By all means, when your book is over, have a solid conclusion that neatly wraps up all of the loose ends of that book. If there are a few loose ends or teasers for another book, by all means leave them open, but the story you are writing should be able to stand alone as a solid and complete one. What I mean when I say stop answering everything is this: Show don’t tell.
If the setting is a post-apocalyptic future, we don’t really need to know every detail of how it came to be that way. If it is a horror, we don’t really need to understand everything about how the threatening ‘whatever it is’ came to be. We don’t need someone giving us exposition about the exact nature of the cure unless that is intricately tied to the plot. We don’t need to know why the boy likes the girl more than anyone else. Or rather, we don’t need to have these things stated to us.
What is needed instead is to have contextual information placed into the setting and scenes that give us the ability to come to these conclusions on our own. An old newspaper headline in the first example might be ten times more powerful than our hero talking to himself for three pages. Just an example.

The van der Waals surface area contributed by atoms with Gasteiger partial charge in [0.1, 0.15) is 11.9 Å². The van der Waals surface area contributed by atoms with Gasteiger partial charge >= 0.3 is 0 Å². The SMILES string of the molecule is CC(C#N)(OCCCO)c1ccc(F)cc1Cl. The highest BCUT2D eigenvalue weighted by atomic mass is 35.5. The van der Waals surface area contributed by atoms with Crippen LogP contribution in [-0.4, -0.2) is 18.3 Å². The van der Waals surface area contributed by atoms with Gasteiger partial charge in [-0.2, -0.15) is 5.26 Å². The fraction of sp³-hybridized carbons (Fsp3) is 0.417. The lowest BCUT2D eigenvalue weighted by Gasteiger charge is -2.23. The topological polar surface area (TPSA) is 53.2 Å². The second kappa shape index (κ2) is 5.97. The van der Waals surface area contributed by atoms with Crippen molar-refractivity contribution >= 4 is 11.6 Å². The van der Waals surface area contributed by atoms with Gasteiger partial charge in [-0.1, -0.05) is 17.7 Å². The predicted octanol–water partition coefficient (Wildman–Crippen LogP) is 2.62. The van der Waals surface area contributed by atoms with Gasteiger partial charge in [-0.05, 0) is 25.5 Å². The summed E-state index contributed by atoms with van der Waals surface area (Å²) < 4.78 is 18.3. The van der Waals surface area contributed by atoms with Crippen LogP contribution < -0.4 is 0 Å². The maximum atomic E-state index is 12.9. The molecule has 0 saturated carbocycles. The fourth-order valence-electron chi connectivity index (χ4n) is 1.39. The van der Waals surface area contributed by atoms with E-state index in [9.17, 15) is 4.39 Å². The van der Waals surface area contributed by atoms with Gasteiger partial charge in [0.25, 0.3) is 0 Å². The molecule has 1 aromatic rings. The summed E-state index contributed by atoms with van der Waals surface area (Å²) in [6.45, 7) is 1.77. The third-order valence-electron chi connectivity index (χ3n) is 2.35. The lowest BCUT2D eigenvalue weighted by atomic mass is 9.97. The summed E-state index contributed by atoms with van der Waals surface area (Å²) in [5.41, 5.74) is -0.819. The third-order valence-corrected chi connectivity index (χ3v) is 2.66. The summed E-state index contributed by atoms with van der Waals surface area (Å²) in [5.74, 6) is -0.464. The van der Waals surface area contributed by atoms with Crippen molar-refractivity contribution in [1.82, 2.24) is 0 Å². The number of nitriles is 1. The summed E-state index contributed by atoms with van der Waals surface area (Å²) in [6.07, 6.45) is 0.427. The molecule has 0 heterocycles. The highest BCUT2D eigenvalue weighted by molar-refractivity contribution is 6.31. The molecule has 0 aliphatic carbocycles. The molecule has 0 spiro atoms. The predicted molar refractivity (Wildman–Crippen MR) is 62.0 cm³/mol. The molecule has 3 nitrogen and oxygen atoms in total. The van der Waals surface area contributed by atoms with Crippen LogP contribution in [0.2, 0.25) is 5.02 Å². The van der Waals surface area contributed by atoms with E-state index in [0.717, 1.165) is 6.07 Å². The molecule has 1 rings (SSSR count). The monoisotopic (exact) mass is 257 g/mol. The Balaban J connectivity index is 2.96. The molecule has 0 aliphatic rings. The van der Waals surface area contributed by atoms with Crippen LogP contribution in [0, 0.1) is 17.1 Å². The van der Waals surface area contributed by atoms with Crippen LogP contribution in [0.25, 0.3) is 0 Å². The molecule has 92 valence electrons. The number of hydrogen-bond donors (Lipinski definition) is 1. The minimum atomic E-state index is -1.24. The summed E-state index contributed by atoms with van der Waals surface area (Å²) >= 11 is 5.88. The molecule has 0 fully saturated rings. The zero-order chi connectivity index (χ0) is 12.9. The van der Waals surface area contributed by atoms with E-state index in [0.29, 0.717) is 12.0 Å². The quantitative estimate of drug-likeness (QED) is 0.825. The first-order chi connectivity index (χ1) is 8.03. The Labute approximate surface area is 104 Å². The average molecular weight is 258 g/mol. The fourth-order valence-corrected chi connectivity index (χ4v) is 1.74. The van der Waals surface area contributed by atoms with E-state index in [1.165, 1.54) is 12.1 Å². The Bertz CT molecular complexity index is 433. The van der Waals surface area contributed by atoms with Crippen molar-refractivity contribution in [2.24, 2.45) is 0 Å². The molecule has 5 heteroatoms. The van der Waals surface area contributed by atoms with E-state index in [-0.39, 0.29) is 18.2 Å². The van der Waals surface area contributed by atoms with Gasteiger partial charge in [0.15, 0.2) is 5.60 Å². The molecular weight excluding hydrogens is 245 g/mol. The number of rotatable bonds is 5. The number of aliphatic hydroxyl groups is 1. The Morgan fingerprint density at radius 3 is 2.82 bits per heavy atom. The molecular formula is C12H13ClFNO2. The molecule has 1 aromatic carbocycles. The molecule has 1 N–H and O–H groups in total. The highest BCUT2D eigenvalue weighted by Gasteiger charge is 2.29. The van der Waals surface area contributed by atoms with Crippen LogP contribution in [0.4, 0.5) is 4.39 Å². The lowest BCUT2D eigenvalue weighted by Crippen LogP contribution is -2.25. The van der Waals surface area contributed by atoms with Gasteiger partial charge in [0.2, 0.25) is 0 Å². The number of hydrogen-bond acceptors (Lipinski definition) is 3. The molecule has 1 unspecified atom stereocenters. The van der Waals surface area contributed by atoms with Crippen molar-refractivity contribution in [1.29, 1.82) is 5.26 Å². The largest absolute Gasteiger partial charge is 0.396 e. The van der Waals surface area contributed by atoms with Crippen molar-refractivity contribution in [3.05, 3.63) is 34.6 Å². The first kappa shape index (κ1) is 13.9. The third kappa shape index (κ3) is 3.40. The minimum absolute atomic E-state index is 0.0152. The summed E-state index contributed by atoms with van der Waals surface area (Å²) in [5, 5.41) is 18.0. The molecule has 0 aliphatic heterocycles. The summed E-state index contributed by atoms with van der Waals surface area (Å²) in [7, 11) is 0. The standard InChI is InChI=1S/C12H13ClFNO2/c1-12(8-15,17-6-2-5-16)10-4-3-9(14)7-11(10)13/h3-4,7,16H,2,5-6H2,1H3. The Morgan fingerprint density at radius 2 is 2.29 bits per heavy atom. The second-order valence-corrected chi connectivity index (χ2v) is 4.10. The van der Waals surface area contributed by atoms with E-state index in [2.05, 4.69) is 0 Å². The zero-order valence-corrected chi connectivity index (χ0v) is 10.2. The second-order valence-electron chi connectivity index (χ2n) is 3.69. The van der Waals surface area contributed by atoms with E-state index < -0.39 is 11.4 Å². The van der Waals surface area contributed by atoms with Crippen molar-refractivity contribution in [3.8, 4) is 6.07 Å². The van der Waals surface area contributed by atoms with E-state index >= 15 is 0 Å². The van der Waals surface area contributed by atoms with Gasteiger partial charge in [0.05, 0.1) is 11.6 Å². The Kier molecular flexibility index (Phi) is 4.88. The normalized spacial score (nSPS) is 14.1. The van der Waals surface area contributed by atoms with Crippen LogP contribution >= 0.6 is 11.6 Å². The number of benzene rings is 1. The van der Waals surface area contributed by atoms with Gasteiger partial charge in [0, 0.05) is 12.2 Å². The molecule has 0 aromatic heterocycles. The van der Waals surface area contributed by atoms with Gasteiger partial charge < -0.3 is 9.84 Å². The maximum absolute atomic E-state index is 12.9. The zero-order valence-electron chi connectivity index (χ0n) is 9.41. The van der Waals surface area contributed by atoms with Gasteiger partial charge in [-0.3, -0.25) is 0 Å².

It would seem like something well known by now, yet every day writers find someone reminding them of this. Even professional authors fall prey to it, though editors are good at guiding them back away from it again more often than not. Is it vital to your stories conclusion for the information to be fully understood and every question answered? If the answer is no, then by god stop giving all the answers. Just give them all of the hints needed to work it out on their own if they care and pepper them among the pages.
Answering all of my questions may leave me without any loose ends, but it is also not particularly compelling. It doesn’t draw my imagination out of its shell and induce it to flex some brawn. It doesn’t challenge me, but instead assumes I am simple minded and need my problems solved for me. Give me substance. Show, don’t tell.